September 29, 2005

The Soyuz story

Soyuz traces its lineage back to the famous Semyorka rocket developed during the 1950s by Soviet engineer Sergey Korolyov.

Semyorka – a 50-year heritage

Capable of launching payloads weighing up to 1.3 t, the regularly upgraded Semyorka was the workhorse for many firsts achieved by the Soviet Union, including the 1st man-made satellite, the 1st interplanetary probes and the 1st human spaceflight.

In 1967, a new Semyorka-Soyuz version—or Soyuz for short—came on the scene. Soyuz was designed to launch 2nd-generation Soviet crewed spacecraft of the same name.

The Soyuz launcher has been continuously upgraded ever since.

Operated since 1996 by the French-Russian Starsem joint venture, 4-stage Soyuz launchers are used to lift Progress cargo spacecraft to orbital station and regularly launch commercial satellites.

75% of satellite launches by Soyuz take place from the Plessetsk Cosmodrome in Russia. Crewed Soyuz capsules and Progress cargo spacecraft launch from the Baikonur Cosmodrome in Kazakhstan.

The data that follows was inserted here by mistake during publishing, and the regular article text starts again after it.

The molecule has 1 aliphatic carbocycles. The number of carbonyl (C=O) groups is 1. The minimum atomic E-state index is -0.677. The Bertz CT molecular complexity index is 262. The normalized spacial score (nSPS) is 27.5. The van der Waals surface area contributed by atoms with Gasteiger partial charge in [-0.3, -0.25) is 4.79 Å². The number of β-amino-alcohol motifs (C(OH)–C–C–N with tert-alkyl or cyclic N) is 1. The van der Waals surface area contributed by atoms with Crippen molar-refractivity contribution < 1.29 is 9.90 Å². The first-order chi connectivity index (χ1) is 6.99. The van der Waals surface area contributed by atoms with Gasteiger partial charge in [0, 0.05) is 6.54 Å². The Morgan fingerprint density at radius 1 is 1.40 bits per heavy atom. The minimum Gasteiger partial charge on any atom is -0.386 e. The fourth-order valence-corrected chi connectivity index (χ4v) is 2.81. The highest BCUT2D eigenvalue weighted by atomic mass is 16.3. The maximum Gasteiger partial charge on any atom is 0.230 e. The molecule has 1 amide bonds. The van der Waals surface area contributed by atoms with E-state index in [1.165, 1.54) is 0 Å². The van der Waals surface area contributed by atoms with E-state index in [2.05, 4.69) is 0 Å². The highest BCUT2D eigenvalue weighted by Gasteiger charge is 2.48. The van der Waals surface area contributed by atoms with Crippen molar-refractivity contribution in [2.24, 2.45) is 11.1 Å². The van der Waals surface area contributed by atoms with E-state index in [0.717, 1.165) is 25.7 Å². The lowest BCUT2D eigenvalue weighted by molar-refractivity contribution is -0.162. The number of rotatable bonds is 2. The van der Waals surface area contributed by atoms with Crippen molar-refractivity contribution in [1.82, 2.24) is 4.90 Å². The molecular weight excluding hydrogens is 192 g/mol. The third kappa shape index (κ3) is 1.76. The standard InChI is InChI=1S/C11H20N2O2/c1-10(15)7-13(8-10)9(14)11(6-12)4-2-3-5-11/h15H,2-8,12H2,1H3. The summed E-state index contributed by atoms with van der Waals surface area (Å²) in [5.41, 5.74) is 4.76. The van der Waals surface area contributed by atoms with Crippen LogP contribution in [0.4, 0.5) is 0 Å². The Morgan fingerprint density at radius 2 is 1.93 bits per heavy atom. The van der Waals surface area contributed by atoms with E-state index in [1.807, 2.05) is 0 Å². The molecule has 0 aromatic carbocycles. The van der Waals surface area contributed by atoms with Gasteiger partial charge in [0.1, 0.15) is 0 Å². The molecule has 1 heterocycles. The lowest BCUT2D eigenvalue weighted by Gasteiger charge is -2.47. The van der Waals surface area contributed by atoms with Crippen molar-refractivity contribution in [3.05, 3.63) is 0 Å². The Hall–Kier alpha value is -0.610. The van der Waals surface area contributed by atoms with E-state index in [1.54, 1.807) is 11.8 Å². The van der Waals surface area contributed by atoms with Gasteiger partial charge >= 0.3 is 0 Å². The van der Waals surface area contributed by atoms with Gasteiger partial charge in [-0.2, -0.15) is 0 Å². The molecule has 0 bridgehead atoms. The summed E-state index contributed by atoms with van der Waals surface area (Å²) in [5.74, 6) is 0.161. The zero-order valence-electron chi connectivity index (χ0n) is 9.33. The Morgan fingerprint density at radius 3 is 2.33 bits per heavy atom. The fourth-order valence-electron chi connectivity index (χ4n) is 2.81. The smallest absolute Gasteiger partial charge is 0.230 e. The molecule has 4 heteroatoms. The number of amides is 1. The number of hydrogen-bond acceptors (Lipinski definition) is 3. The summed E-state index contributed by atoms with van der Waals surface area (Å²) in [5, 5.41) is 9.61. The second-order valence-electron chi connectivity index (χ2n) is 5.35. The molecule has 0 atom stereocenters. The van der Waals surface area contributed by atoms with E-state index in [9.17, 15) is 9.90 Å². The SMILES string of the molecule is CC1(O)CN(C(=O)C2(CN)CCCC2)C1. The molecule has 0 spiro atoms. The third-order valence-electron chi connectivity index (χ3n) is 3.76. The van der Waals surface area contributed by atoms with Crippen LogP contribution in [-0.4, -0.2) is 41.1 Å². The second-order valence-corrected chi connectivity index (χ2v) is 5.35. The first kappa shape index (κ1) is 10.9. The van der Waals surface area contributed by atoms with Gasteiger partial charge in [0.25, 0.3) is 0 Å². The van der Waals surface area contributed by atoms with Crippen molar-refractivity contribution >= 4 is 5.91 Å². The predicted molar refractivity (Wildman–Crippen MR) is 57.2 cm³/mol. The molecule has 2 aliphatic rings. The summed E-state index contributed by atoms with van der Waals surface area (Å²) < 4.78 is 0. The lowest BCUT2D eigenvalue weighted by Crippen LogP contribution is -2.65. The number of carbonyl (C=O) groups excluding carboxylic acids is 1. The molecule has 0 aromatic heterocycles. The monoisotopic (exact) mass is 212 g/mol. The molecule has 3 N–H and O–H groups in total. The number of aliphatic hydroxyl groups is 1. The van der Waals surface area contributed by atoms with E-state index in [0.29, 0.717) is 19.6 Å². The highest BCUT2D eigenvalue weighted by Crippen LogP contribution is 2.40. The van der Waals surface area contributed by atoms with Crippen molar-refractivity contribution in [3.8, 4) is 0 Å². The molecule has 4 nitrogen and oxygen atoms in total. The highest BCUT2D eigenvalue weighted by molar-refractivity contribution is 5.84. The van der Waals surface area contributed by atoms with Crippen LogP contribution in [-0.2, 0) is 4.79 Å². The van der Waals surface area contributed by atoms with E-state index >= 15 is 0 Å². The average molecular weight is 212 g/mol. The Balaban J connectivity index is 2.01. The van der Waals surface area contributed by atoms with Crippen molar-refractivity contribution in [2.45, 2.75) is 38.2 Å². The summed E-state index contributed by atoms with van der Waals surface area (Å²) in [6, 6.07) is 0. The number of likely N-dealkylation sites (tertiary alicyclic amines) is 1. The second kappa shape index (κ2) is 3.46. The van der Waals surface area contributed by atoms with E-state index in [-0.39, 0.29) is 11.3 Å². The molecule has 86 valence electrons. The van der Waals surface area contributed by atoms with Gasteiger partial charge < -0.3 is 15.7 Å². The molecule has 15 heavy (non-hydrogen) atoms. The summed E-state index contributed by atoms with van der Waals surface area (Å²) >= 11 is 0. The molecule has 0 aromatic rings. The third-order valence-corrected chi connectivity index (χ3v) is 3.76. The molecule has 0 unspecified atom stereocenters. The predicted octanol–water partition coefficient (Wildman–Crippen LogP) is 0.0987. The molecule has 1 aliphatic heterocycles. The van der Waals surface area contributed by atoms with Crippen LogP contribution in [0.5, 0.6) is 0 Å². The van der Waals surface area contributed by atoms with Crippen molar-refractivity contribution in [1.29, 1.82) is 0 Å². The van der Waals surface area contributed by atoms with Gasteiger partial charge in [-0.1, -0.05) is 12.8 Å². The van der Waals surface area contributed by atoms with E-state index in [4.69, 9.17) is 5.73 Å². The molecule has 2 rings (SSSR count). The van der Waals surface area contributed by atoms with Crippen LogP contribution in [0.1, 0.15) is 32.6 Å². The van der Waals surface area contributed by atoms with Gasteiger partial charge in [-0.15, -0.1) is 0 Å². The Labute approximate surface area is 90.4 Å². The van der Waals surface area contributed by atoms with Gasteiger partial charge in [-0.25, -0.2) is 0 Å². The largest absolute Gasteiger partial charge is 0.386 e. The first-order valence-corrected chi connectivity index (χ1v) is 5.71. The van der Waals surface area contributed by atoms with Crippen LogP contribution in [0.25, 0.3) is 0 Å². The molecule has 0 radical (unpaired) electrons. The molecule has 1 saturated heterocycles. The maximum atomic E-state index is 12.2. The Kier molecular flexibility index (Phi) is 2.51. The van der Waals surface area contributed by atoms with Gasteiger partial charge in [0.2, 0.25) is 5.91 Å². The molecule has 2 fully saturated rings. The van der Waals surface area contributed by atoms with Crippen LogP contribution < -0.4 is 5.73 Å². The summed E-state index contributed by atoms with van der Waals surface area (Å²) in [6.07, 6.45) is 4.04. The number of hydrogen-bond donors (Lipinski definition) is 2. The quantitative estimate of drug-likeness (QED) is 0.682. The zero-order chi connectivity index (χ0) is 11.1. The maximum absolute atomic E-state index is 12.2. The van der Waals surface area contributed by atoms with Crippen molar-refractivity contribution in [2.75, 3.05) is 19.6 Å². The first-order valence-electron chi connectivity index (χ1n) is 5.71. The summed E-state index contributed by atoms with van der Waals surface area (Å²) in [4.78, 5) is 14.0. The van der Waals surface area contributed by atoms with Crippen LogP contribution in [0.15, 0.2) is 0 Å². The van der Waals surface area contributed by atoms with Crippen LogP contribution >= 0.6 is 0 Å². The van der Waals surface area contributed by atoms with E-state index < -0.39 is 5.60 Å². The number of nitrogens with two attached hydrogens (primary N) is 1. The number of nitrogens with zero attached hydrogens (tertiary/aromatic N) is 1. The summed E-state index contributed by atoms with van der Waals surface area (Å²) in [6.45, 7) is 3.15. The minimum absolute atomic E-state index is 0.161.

Nearly 50 years after its 1st flight, the career of Korolyov's rocket continues today. In all, more than 1,800 Soyuz rockets have been built and launched.

A conventional launcher offering multiple advantages

Soyuz has an established track record of success in the commercial launcher market.

Some slight modifications are nevertheless required to launch it from French Guiana.

The latest Soyuz-2 version is capable of placing 3 tons into geostationary transfert orbit, whereas previous versions did not exceed 1.7 ton.

The Soyuz in Guiana project currently only concerns unmanned versions of the launcher.
The Soyuz 2-1-a made a successful 1st flight in November 2004; Soyuz 2-1-b was qualified in 2006.

Designed as a crew launch vehicle and built on unique experience, Soyuz is a reliable and robust conventional launcher that is being constantly upgraded. It takes 8 months to build at manufacturer TsSKB's facility in Samara, Russia.

Did you know?

How Soyuz got its name
Soyuz comes from the Russian and means union

Today, the name designates a series of 3- and 4-stage Russian launchers that 1st flew in 1967. Derived from the famous Semyorka rocket, the launcher transports crewed Soyuz spacecraft. For this reason, it was originally called "Soyuz launcher" or "Soyuz U", until it eventually adopted the same name as its passenger spacecraft.

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